2001 Federal Sentencing Guideline Manual


CHAPTER TWO - OFFENSE CONDUCT

Introductory Commentary

Chapter Two pertains to offense conduct. The chapter is organized by offenses and divided into parts and related sections that may cover one statute or many. Each offense has a corresponding base offense level and may have one or more specific offense characteristics that adjust the offense level upward or downward. Certain factors relevant to the offense that are not covered in specific guidelines in Chapter Two are set forth in Chapter Three, Parts A (Victim-Related Adjustments), B (Role in the Offense), and C (Obstruction); Chapter Four, Part B (Career Offenders and Criminal Livelihood); and Chapter Five, Part K (Departures).

Historical Note: Effective November 1, 1987.

PART A - OFFENSES AGAINST THE PERSON

1. HOMICIDE

§2A1.1. First Degree Murder

(a) Base Offense Level: 43

Commentary

Statutory Provisions: 18 U.S.C. §§ 1111, 2113(e), 2118(c)(2); 21 U.S.C. § 848(e). For additional statutory provision(s), see Appendix A (Statutory Index).

Application Notes:

1. The Commission has concluded that in the absence of capital punishment life imprisonment is the appropriate punishment for premeditated killing. However, this guideline also applies when death results from the commission of certain felonies. Life imprisonment is not necessarily appropriate in all such situations. For example, if in robbing a bank, the defendant merely passed a note to the teller, as a result of which she had a heart attack and died, a sentence of life imprisonment clearly would not be appropriate.

If the defendant did not cause the death intentionally or knowingly, a downward departure may be warranted. The extent of the departure should be based upon the defendant’s state of mind (e.g., recklessness or negligence), the degree of risk inherent in the conduct, and the nature of the underlying offense conduct. However, the Commission does not envision that departure below that specified in §2A1.2 (Second Degree Murder) is likely to be appropriate. Also, because death obviously is an aggravating factor, it necessarily would be inappropriate to impose a sentence at a level below that which the guideline for the underlying offense requires in the absence of death.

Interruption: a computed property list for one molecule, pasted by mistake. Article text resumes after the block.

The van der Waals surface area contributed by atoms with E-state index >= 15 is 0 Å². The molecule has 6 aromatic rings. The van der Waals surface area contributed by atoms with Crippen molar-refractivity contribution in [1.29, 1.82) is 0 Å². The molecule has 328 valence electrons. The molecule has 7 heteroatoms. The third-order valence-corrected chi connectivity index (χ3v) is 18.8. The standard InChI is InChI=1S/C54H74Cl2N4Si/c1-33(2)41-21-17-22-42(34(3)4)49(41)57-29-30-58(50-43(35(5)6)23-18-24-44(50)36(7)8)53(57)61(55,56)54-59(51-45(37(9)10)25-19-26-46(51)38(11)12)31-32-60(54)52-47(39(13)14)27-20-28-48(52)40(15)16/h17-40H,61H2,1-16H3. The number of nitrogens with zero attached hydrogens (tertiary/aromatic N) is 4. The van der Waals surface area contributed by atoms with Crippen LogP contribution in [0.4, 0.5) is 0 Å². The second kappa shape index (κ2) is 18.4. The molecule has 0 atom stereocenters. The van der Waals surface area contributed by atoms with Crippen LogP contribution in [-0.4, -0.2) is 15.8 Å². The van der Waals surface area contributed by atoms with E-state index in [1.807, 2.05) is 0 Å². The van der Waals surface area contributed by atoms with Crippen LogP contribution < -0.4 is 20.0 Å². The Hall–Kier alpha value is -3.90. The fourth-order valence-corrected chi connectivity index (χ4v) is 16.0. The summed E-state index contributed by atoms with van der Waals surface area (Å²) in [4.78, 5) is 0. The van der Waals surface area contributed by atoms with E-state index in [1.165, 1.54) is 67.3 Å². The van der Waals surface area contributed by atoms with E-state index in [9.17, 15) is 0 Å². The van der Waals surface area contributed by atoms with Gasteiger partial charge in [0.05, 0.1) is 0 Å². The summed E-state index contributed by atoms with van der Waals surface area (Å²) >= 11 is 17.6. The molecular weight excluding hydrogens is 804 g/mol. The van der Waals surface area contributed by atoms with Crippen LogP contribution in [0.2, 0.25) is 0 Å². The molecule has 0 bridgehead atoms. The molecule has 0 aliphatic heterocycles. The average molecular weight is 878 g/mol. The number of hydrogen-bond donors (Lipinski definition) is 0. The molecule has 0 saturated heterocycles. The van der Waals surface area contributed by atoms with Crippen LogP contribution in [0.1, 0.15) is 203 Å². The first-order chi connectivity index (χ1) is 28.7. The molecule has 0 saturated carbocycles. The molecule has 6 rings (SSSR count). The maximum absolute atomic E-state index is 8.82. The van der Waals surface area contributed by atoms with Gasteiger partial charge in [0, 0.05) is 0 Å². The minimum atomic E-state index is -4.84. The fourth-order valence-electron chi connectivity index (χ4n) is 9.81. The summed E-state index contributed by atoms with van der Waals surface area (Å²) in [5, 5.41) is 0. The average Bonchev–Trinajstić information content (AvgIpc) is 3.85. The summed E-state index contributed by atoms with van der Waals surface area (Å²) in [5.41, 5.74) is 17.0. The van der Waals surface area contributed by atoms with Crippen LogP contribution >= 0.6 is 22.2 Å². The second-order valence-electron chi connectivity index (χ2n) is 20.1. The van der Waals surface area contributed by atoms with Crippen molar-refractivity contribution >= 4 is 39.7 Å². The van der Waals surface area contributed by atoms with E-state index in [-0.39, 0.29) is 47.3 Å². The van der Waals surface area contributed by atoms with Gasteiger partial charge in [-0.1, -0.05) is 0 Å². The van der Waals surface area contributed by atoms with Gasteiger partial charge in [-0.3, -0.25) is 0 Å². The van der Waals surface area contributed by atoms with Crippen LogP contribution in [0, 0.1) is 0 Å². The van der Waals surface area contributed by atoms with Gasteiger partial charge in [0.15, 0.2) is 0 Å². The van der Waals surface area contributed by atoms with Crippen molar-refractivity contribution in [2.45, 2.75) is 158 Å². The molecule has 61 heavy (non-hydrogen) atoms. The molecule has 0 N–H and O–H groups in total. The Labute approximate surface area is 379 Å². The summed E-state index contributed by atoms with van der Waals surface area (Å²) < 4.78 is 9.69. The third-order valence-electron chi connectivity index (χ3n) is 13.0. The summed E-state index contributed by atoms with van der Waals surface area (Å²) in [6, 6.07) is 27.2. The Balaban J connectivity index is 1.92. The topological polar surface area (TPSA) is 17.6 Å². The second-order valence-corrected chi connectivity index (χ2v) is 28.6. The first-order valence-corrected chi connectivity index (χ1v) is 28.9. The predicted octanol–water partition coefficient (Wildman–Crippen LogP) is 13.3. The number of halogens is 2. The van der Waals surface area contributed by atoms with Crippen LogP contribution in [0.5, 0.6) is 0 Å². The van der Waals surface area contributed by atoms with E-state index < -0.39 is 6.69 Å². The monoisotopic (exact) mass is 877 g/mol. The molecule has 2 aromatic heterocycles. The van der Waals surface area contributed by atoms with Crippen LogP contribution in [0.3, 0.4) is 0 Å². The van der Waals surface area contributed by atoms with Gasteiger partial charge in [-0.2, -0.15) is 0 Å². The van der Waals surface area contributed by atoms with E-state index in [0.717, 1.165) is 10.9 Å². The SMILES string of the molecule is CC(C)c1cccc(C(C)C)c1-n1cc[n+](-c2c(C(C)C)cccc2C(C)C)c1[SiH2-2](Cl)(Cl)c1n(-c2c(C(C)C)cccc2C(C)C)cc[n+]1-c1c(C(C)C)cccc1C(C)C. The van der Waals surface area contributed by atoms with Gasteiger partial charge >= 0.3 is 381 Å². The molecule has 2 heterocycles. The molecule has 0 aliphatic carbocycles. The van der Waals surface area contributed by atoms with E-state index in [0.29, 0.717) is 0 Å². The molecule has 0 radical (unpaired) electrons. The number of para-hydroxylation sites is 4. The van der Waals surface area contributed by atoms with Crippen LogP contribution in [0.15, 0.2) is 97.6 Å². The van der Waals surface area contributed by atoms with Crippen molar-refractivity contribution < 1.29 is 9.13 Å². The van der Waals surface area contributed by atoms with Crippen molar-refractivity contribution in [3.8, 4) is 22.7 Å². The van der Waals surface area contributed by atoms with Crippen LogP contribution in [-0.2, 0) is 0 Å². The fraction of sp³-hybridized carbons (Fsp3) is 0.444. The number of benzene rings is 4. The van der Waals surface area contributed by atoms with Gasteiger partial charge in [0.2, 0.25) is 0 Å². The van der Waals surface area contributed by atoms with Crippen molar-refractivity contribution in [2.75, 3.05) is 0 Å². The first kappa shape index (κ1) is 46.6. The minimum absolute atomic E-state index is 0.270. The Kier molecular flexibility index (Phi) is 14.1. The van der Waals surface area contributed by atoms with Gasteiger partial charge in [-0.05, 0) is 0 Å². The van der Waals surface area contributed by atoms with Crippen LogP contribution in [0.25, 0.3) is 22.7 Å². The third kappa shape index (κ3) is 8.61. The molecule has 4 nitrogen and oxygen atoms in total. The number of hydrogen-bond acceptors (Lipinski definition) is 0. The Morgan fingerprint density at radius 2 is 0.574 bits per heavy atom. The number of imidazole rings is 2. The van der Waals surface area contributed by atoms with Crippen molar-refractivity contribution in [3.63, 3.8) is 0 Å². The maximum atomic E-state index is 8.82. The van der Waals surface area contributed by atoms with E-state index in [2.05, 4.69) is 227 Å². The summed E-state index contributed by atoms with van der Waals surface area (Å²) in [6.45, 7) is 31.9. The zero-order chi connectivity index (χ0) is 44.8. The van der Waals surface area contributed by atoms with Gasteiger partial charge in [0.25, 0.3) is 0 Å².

2. If the defendant is convicted under 21 U.S.C. § 848(e), a sentence of death may be imposed under the specific provisions contained in that statute. This guideline applies when a sentence of death is not imposed.

Historical Note: Effective November 1, 1987. Amended effective November 1, 1989 (see Appendix C, amendment 82); November 1, 1990 (see Appendix C, amendment 310); November 1, 1993 (see Appendix C, amendment 476).

§2A1.2. Second Degree Murder

(a) Base Offense Level: 33

Commentary

Statutory Provision: 18 U.S.C. § 1111. For additional statutory provision(s), see Appendix A (Statutory Index).

Background: The maximum term of imprisonment authorized by statute for second degree murder is life.

Historical Note: Effective November 1, 1987.

§2A1.3. Voluntary Manslaughter

(a) Base Offense Level: 25

Commentary

Statutory Provision: 18 U.S.C. § 1112. For additional statutory provision(s), see Appendix A (Statutory Index).

Background: The maximum term of imprisonment authorized by statute for voluntary manslaughter is ten years.

Historical Note: Effective November 1, 1987.

§2A1.4. Involuntary Manslaughter

(a) Base Offense Level:

(1) 10, if the conduct was criminally negligent; or

(2) 14, if the conduct was reckless.

Commentary

Statutory Provision: 18 U.S.C. § 1112. For additional statutory provision(s), see Appendix A (Statutory Index).

Application Notes: